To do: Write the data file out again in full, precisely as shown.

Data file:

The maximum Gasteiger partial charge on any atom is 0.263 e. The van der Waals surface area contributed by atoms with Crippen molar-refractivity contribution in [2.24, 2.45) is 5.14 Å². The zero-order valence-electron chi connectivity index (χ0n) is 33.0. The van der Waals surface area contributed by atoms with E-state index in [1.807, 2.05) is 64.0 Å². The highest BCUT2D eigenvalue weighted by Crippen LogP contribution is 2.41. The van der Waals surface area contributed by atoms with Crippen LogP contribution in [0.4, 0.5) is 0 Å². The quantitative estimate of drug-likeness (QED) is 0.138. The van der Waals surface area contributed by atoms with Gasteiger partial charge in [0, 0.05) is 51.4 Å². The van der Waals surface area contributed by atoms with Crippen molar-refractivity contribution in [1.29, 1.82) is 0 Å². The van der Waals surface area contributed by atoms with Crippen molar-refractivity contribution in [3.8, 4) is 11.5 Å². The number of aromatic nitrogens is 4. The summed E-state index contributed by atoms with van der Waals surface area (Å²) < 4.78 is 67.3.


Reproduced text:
The maximum Gasteiger partial charge on any atom is 0.263 e. The van der Waals surface area contributed by atoms with Crippen molar-refractivity contribution in [2.24, 2.45) is 5.14 Å². The zero-order valence-electron chi connectivity index (χ0n) is 33.0. The van der Waals surface area contributed by atoms with E-state index in [1.807, 2.05) is 64.0 Å². The highest BCUT2D eigenvalue weighted by Crippen LogP contribution is 2.41. The van der Waals surface area contributed by atoms with Crippen LogP contribution in [0.4, 0.5) is 0 Å². The quantitative estimate of drug-likeness (QED) is 0.138. The van der Waals surface area contributed by atoms with Gasteiger partial charge in [0, 0.05) is 51.4 Å². The van der Waals surface area contributed by atoms with Crippen molar-refractivity contribution in [1.29, 1.82) is 0 Å². The van der Waals surface area contributed by atoms with Crippen molar-refractivity contribution in [3.8, 4) is 11.5 Å². The number of aromatic nitrogens is 4. The summed E-state index contributed by atoms with van der Waals surface area (Å²) < 4.78 is 67.3.